Proposition 47, Damiano says, will change the face of the local drug court program, which is only open to people facing felony charges. With simple possession now a misdemeanor, those folks will be ineligible. Damiano says it's not like officials will have a problem filling out the program — he estimates more than 80 percent of his 1,500 cases are drug related, saying, "we have enough felons in our county to populate our program with the highest risk people" — but it will likely be filled with more serious criminals, taking one more option off the table for the low-level drug possession offender who can't pay out of pocket for his or her own treatment.
Surveying the local landscape of drug and alcohol addiction recovery services, Damiano says this is a huge problem: There simply aren't enough government-funded placements available. "Government subsidized treatment is important — it's critical," he says. It's simply unreasonable, he says, to expect an addict to hold down a job and pay for his or her own treatment. After all, he says, he or she might not even have a home.
When it comes to government-funded treatment, options are pretty slim. Damiano says he has funds and services he can provide through California's prison realignment program, but those go to "high-end" users — his term for the more criminally sophisticated folks who a few years ago would have been under state supervision, either in prison or on parole. When it comes to the lower-level offenders — the run-of-the-mill addicts most likely to be impacted by Proposition 47 — Damiano says there are only a handful of local placements paid for by the state through the county Department of Health and Human Services. According to the department, at any given time there are only about a dozen funded placements in residential treatment and detox facilities. Those are in high demand.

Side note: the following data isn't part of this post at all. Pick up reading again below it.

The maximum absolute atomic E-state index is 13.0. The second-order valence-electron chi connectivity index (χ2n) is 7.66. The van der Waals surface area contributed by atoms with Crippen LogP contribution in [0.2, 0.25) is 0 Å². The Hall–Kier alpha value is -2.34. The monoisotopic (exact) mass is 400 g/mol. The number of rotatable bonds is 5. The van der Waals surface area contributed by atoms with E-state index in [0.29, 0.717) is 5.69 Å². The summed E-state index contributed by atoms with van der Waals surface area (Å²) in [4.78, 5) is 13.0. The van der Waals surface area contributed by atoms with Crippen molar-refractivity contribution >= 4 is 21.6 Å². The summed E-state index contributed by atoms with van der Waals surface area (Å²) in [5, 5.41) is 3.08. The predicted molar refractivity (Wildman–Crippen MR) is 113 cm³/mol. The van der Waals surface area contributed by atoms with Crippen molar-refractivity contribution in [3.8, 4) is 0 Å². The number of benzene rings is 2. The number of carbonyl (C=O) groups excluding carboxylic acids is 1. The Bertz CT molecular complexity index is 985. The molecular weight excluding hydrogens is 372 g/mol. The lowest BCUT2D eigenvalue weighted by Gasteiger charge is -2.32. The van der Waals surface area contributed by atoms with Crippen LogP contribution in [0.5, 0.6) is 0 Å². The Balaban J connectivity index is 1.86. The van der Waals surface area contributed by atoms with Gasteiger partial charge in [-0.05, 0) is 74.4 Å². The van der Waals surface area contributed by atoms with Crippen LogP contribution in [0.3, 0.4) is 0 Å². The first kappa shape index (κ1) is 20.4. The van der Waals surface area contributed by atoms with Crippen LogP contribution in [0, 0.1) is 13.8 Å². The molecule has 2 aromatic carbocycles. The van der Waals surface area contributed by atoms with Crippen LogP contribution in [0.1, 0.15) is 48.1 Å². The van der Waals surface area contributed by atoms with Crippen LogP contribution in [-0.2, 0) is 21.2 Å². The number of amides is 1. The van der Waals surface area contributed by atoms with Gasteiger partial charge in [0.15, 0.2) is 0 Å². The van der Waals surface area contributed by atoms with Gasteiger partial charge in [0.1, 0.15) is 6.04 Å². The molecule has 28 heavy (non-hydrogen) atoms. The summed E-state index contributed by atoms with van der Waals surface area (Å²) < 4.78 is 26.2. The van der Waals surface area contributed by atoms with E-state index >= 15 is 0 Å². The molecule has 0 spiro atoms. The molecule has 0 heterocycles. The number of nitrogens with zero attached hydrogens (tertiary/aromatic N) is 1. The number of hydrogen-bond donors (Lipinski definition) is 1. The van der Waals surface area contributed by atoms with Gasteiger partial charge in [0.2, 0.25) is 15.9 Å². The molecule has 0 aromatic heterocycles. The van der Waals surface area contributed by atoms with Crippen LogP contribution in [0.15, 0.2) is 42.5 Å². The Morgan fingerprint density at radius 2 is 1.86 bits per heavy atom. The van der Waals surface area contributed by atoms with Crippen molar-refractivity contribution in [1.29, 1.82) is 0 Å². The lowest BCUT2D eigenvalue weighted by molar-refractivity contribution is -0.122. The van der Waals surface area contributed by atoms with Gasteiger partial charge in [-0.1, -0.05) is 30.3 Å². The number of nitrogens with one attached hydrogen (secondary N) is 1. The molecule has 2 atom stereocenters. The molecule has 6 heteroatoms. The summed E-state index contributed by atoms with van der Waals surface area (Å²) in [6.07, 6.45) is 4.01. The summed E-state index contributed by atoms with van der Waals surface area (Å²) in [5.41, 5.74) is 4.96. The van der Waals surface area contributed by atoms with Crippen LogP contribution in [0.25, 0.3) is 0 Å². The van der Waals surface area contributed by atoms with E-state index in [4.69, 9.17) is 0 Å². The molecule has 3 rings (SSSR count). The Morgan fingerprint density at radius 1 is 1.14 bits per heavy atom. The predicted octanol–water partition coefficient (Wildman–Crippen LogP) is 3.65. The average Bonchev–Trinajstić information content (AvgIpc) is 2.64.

"What happens when you put a drug addict on a waiting list?" he asks, explaining that for most addicts the motivation to clean up can be fleeting. "We should be able to provide them treatment on demand. That would be ideal."